...no, not that one...the one at the top of the stomach.
It's been confirmed today, at the second clinic appointment in two days, that I do need the operation to tighten up the sphincter/valve arrangement at the bottom of the oesophagus/top of the stomach. You'll remember that I had an oesophageal manometry and Ph study a while ago, and the results are in. They score the whole study using a number of factors, where anything less than about 14 is normal, they worry if the score gets to 20, and mine is 41. So yesterday at my scheduled clinic appointment Jas said that I should have the op, and could I come back today for a joint clinic with the gastro doctor from Addenbrookes (big hospital in Cambridge). By the way, my PFTs were further improved at yesterday's clinic which is great. Things are looking good with the lungs so far.
So Vicky and I trogged back to Papworth this morning and met with a room full of doctors and nurses. The consultant from Addenbrookes led the discussion and outlined the results of my ph study in more detail. They test for the sequential contraction of the muscles lining the oesophagus, to check the swallowing thing is working well, and that was ok for me. They then test the strength of the sphincter muscles, and mine was on the weak side of normal. The acid readings, however, were way up and there was lots of reflux recorded. I take omeprazole to control the production of stomach acid so generally this is kept under control. The test is done without omeprazole to help show up the reflux, but they say that even with the omeprazole the reflux will still be happening, even though you may not notice it. The acid and enzymes that come up are then breathed into the lungs in vapour form and do their damage. There is strong evidence that patients with reflux correlate with those who have the early onset of OB (bronchiolitis obliterans), which is the main symptom of chronic rejection.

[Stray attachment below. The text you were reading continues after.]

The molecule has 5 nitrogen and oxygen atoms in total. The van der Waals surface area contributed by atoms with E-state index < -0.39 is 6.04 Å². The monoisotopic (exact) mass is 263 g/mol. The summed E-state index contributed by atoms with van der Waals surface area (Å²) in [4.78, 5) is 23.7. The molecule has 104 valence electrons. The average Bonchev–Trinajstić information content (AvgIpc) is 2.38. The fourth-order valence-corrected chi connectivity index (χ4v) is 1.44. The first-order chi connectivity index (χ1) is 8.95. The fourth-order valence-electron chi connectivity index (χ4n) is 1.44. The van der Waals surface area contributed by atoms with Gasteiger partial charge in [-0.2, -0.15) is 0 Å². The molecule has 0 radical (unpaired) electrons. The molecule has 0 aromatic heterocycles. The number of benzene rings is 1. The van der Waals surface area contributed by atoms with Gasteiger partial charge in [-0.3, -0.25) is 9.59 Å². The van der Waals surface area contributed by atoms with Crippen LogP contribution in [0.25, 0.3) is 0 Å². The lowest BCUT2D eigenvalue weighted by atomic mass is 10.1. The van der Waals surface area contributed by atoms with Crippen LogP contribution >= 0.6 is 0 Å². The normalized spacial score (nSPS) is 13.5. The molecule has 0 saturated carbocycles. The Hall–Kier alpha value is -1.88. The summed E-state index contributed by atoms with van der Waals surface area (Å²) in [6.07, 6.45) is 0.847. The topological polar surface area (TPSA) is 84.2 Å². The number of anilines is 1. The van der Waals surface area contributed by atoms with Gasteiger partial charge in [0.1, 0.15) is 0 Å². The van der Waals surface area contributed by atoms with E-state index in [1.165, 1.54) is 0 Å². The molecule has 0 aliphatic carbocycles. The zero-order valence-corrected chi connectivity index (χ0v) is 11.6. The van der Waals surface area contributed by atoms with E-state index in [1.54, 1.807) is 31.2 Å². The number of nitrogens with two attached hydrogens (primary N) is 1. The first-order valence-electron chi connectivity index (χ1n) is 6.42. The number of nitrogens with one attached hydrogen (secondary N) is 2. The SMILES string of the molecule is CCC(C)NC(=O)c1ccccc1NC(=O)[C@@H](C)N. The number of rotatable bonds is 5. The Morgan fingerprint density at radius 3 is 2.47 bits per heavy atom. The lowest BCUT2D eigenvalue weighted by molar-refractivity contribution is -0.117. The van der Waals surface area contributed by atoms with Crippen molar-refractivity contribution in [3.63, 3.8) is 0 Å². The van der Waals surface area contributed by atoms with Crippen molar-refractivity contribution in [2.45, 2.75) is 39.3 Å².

The doctor said that I ticked all the boxes for the op. People who respond well to omeprazole (like me) tend to respond better to the operation. The swallowing muscles need to work well to push the food through the tightened sphincter, and mine are ok. The downsides of the operation are that for 4-6 weeks post op the diet is 'slops' - so lots of soups and easy to swallow foods. Things get better as the inflammation from the operation subsides. (Side note: Anyone with inventive and tasty recipes for sloppy foods please let me know!). As a result of the tightening it is basically impossible to vomit and very difficult to burp. This means a fizzy drink ban (to a Coke lover like myself this is particularly harsh!) and an increased propensity to pass wind as you can't burp the gas up...
So, some down sides but these have to be balanced with the long-term survival benefit. Basically it is a no-brainer when you think - just a real pain to have to go through another procedure just when I feel like I'm on an even keel and Vicky and I are starting to enjoy life. I guess it will be a lot less traumatic than the last operation - it is just keyhole surgery and a couple of days in hospital after all. The tightening is done by wrapping a bit of the stomach around the bottom of the oesophagus.
Other than the anticipation of all that, everything is going very well. I am feeling fitter every day and have started doing a few days a week at work. Work feels a lot easier than it did pre-op and I'm looking forward to being able to do the job more effectively and being able to maintain more enthusiasm. Wishful thinking? We'll see!
5 months ago